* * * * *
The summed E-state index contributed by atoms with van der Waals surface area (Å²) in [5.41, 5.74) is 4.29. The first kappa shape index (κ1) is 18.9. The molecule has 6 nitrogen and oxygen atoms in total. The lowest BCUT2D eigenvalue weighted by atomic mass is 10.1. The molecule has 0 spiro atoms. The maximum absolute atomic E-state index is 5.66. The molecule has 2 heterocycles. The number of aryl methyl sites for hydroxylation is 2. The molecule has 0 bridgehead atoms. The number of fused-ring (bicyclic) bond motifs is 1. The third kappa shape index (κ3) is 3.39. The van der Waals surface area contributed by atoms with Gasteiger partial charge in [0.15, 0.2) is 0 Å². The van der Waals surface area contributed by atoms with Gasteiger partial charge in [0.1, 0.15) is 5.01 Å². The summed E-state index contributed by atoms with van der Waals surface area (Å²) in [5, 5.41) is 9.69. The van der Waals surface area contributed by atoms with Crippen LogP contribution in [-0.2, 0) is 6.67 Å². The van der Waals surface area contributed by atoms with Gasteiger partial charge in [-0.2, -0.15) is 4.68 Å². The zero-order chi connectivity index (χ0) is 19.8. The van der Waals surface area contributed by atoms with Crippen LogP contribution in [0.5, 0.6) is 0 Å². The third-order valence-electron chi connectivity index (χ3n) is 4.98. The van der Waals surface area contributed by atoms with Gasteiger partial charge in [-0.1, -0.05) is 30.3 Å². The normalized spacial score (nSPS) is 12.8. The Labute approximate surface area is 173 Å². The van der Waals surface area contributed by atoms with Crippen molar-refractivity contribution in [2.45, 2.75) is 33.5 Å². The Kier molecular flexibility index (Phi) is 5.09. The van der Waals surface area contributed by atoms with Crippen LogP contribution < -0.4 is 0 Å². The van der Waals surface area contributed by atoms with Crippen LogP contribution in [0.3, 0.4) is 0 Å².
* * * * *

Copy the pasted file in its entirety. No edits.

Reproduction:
The summed E-state index contributed by atoms with van der Waals surface area (Å²) in [5.41, 5.74) is 4.29. The first kappa shape index (κ1) is 18.9. The molecule has 6 nitrogen and oxygen atoms in total. The lowest BCUT2D eigenvalue weighted by atomic mass is 10.1. The molecule has 0 spiro atoms. The maximum absolute atomic E-state index is 5.66. The molecule has 2 heterocycles. The number of aryl methyl sites for hydroxylation is 2. The molecule has 0 bridgehead atoms. The number of fused-ring (bicyclic) bond motifs is 1. The third kappa shape index (κ3) is 3.39. The van der Waals surface area contributed by atoms with Gasteiger partial charge in [0.15, 0.2) is 0 Å². The van der Waals surface area contributed by atoms with Gasteiger partial charge in [0.1, 0.15) is 5.01 Å². The summed E-state index contributed by atoms with van der Waals surface area (Å²) in [5, 5.41) is 9.69. The van der Waals surface area contributed by atoms with Crippen LogP contribution in [-0.2, 0) is 6.67 Å². The van der Waals surface area contributed by atoms with Gasteiger partial charge in [-0.2, -0.15) is 4.68 Å². The zero-order chi connectivity index (χ0) is 19.8. The van der Waals surface area contributed by atoms with Crippen LogP contribution in [0.5, 0.6) is 0 Å². The third-order valence-electron chi connectivity index (χ3n) is 4.98. The van der Waals surface area contributed by atoms with Gasteiger partial charge in [-0.1, -0.05) is 30.3 Å². The normalized spacial score (nSPS) is 12.8. The Labute approximate surface area is 173 Å². The van der Waals surface area contributed by atoms with Crippen molar-refractivity contribution in [2.45, 2.75) is 33.5 Å². The Kier molecular flexibility index (Phi) is 5.09. The van der Waals surface area contributed by atoms with Crippen LogP contribution < -0.4 is 0 Å². The van der Waals surface area contributed by atoms with Crippen LogP contribution in [0.3, 0.4) is 0 Å².